|Publication number||US4902384 A|
|Application number||US 07/202,094|
|Publication date||Feb 20, 1990|
|Filing date||Jun 3, 1988|
|Priority date||Jun 13, 1987|
|Also published as||DE3719828A1, DE3719828C2|
|Publication number||07202094, 202094, US 4902384 A, US 4902384A, US-A-4902384, US4902384 A, US4902384A|
|Inventors||Helmut Anstotz, Bernhard Brendel, Gunter Schrors|
|Original Assignee||Eduard Kusters Maschinenfabrik Gmbh & Co Kg|
|Export Citation||BiBTeX, EndNote, RefMan|
|Patent Citations (7), Non-Patent Citations (2), Referenced by (7), Classifications (9), Legal Events (4)|
|External Links: USPTO, USPTO Assignment, Espacenet|
The invention relates generally to a wet press of a paper making machine and more particularly to a wet press having a tiltable felt-tightening roll.
Wet presses of paper-making machines having the following elements for treating paper webs are known: a pair of first rolls defining a roll or press gap through which the paper web is conducted, second rolls defining a closed loop path which includes the roll gap, a belt-shaped felt guided by and revolving around said second rolls in the closed loop path with the web and felt being simultaneously conducted through the roll gap, the second rolls including a tightening roll pivotally supported at one end with the felt being looped around the tightening roll with a section of the felt running toward the tightening roll and a section of the felt running away from the tightening roll and a manually operable means for tilting the tightening roll by a given tilt angle which lies in a plane located in the space between the felt sections and which passes through the longitudinal axis of the tightening roll.
In such wet presses, as the felt and paper web to be drained are simultaneously conducted through the roll gap, water is pressed out of the paper web and is transferred onto the felt web. The absorbed water is removed from the felt at another point along its closed loop path by, for instance, a suction roll.
The pair of rolls forming the roll gap, along with their guides which engage roll journals and the elastically resilient felt, form a vibrating system with a large number of resonance vibrations that can be excited during operation of the wet press. Vibrations in the range of about 20 to 150 Hz typically occur and manifest themselves as a loud humming sound.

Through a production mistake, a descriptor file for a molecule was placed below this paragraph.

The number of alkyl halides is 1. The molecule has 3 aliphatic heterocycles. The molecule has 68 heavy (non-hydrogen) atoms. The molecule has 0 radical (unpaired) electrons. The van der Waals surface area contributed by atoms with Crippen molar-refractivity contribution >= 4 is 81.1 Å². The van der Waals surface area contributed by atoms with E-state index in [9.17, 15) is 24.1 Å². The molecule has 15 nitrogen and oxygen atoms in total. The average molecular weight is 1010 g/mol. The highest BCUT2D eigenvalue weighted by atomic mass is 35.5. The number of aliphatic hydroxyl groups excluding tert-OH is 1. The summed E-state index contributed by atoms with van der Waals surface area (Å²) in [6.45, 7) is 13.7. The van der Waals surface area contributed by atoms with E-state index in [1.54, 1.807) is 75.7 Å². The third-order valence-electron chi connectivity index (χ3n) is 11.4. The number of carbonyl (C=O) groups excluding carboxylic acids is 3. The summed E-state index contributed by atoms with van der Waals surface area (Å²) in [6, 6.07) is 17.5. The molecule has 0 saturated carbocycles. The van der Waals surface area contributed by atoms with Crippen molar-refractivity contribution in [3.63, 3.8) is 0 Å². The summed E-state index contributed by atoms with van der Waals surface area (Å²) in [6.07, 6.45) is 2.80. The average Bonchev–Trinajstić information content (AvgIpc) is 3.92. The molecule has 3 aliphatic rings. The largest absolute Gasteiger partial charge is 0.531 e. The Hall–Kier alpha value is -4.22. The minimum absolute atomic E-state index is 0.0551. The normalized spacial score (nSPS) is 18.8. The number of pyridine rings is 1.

Such phenomena becomes particularly pronounced if at least one of the rolls of the pair is a flexure-controlled roll, i.e., a hydraulically supported rotatable hollow roll having a stationary crosspiece extending through the hollow roll and forming a small clearance space therewith which contains the supporting liquid. The vibration problem is exacerbated with flexure-controlled rolls because such rolls comprise several parts which add to the number of vibratory degrees of freedom.
The vibrations and noise produced are not only a nuisance, but also have a negative effect on the operation of the wet press. This problem applies particularly to so-called "beaten path vibrations" which either occur in the plane connecting the axes of the rolls forming the roll gap or have a component in this plane. When the rolls vibrate toward each other in this plane, the portion of felt located in the roll gap at the instant the vibration occurs is greatly compressed and forms a mark in the felt. During the remaining times when the rolls vibrate away from each other little or no compression results. Under certain geometric conditions, after some period of operation the marks develop in the felt in a line pattern which extends transverse to the direction of felt motion and becomes permanently impressed on the felt. These marks can excite resonate frequencies of the wet press thereby causing amplification of the vibrations.